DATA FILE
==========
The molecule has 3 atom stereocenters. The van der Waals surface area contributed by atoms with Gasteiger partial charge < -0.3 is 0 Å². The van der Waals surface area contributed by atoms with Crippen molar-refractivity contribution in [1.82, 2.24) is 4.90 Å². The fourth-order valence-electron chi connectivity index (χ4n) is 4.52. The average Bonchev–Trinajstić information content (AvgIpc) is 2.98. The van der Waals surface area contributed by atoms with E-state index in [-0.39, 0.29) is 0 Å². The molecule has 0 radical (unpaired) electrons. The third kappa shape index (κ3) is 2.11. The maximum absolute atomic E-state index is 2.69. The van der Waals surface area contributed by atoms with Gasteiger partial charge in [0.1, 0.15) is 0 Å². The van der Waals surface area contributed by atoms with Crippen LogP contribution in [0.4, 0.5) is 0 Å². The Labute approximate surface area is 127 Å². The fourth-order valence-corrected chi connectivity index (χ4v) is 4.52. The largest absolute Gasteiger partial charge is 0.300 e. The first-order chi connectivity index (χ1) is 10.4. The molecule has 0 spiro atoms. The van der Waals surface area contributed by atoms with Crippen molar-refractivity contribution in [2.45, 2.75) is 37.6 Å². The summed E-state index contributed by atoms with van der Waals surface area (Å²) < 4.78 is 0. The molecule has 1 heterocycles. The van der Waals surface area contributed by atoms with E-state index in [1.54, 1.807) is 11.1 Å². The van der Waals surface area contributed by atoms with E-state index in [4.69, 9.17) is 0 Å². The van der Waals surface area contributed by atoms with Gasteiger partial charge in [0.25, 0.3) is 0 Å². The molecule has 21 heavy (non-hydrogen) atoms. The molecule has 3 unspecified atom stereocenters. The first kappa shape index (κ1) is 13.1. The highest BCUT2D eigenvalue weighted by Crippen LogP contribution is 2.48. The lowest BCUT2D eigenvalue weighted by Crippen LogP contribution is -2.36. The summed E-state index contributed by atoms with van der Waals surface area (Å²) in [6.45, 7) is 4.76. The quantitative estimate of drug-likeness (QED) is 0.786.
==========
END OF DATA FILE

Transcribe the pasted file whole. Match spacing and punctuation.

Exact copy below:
The molecule has 3 atom stereocenters. The van der Waals surface area contributed by atoms with Gasteiger partial charge < -0.3 is 0 Å². The van der Waals surface area contributed by atoms with Crippen molar-refractivity contribution in [1.82, 2.24) is 4.90 Å². The fourth-order valence-electron chi connectivity index (χ4n) is 4.52. The average Bonchev–Trinajstić information content (AvgIpc) is 2.98. The van der Waals surface area contributed by atoms with E-state index in [-0.39, 0.29) is 0 Å². The molecule has 0 radical (unpaired) electrons. The third kappa shape index (κ3) is 2.11. The maximum absolute atomic E-state index is 2.69. The van der Waals surface area contributed by atoms with Gasteiger partial charge in [0.1, 0.15) is 0 Å². The van der Waals surface area contributed by atoms with Crippen LogP contribution in [0.4, 0.5) is 0 Å². The Labute approximate surface area is 127 Å². The fourth-order valence-corrected chi connectivity index (χ4v) is 4.52. The largest absolute Gasteiger partial charge is 0.300 e. The first-order chi connectivity index (χ1) is 10.4. The molecule has 0 spiro atoms. The van der Waals surface area contributed by atoms with Crippen molar-refractivity contribution in [2.45, 2.75) is 37.6 Å². The summed E-state index contributed by atoms with van der Waals surface area (Å²) < 4.78 is 0. The molecule has 1 heterocycles. The van der Waals surface area contributed by atoms with E-state index in [1.54, 1.807) is 11.1 Å². The van der Waals surface area contributed by atoms with E-state index in [4.69, 9.17) is 0 Å². The van der Waals surface area contributed by atoms with Gasteiger partial charge in [0.25, 0.3) is 0 Å². The molecule has 21 heavy (non-hydrogen) atoms. The molecule has 3 unspecified atom stereocenters. The first kappa shape index (κ1) is 13.1. The highest BCUT2D eigenvalue weighted by Crippen LogP contribution is 2.48. The lowest BCUT2D eigenvalue weighted by Crippen LogP contribution is -2.36. The summed E-state index contributed by atoms with van der Waals surface area (Å²) in [6.45, 7) is 4.76. The quantitative estimate of drug-likeness (QED) is 0.786.